A new Fox Chase Cancer Center study suggests men with early stage prostate cancer treated with radiation therapy should begin hormone therapy immediately if their PSA level rises quickly and doubles within six months at any time after treatment.
The study also supports foregoing hormones if the PSA doesn't rise as quickly. Both findings suggest a change in the practice of prescribing hormones is warranted.
After treatment for prostate cancer, many men will experience fluctuations or bounces in their PSA level, but for some the PSA continues to rise and doesn't return to its lowest point immediately after treatment. Knowing if or when to recommend hormone treatment (androgen deprivation therapy) depends on how much and how quickly the PSA rises – called the PSA doubling time. Hormone therapy has been shown to kill cancer cells and improve survival, but it carries a risk of side effects.
"We've been using PSA doubling time to help guide our decision about when to begin hormone therapy, but this study gives us new and critical information that suggests we should start therapy sooner than previously thought for some patients and delay treatment for others," explains Eric Horwitz, M.D., acting chairman and clinical director of the radiation oncology department at Fox Chase, who led the study. "While hormone therapy can have side effects such as hot flashes, decreased libido and osteoporosis, it can help prevent the cancer from spreading to the bones, causing pain and leading to an earlier death from the disease."
Previous studies indicated an increased likelihood that the cancer had spread if the PSA doubling time occurred within 12 months, and thus a potential benefit from receiving hormone therapy. But recently, a newly validated formula, known as the Phoenix definition, used by physicians demonstrates a more accurate way of determining biochemical failure, a term used to describe a significant rise in PSA. Using the new formula, the Fox Chase team was able to determine when earlier action needs to be taken.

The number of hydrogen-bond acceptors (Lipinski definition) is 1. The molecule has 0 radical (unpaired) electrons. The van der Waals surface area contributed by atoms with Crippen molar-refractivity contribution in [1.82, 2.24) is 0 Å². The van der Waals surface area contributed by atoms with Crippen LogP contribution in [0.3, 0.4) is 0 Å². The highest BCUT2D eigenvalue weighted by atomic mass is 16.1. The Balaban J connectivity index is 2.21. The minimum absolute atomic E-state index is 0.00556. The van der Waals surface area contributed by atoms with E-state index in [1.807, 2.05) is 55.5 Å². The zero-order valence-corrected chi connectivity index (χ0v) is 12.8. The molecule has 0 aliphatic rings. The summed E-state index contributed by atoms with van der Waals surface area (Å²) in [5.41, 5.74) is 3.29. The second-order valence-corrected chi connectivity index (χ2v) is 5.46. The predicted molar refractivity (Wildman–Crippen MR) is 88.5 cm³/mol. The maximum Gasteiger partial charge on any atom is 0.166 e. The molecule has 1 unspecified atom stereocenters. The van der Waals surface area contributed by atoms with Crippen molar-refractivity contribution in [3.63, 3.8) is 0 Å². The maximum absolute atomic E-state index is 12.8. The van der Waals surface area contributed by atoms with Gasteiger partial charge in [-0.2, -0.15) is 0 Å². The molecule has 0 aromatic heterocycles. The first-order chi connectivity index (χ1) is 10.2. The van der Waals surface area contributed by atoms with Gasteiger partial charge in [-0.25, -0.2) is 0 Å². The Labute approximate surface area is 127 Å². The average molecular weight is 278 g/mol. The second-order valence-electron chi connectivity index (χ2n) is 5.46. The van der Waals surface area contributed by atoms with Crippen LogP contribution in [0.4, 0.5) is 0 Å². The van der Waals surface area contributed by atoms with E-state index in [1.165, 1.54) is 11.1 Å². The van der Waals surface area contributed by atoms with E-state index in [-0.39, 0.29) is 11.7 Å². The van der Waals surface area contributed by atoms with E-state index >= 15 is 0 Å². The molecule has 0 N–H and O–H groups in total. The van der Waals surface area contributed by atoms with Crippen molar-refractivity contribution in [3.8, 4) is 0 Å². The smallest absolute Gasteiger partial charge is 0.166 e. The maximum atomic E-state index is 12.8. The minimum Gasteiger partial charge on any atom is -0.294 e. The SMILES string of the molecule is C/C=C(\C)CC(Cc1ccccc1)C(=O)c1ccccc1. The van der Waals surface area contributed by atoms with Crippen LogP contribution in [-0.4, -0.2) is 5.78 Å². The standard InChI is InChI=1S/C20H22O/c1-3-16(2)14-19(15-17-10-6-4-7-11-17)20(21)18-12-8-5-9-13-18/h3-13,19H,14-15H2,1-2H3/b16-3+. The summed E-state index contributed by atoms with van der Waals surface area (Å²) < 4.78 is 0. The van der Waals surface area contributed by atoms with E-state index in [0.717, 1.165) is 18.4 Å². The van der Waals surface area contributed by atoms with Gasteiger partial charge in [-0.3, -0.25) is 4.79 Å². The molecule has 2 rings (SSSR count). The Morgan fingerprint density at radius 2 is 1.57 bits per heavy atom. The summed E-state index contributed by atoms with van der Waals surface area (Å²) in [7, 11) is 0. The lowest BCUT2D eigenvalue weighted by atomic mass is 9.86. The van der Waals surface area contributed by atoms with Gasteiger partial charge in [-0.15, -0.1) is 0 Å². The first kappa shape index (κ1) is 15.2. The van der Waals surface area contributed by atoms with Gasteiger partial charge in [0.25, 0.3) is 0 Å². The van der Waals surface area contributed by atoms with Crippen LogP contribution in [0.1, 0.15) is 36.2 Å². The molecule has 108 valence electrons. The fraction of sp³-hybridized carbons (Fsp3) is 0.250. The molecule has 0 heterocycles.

"What we now know is that when the PSA rises and doubles within 6 months, versus 12 months, we need to act," explains Horwitz. "Our study suggests that these are the men who will benefit most from hormone therapy." Horwitz's research was presented today at the 50th annual meeting of the American Society for Therapeutic Radiology and Oncology.
Also, Horwitz says the study helps identify who is less likely to benefit from hormone therapy which may indicate a necessary change in current practice.
"Men whose PSA rises, but does so over a longer period of time may not benefit from hormones.
"These results further refine the role of PSA doubling time in predicting which patients may benefit from hormone therapy and which patients may be observed expectantly and spared the toxicity of the hormones," Horwitz concludes.
In addition to Horwitz, other authors include Karen Ruth, Robert G. Uzzo, Mark Buyyounouski, Yu-Ning Wong, David Y.T. Chen, of Fox Chase Cancer Center and Alan Pollack, of University of Miami/Sylvester Comprehensive Cancer Center. The authors report no disclosures.
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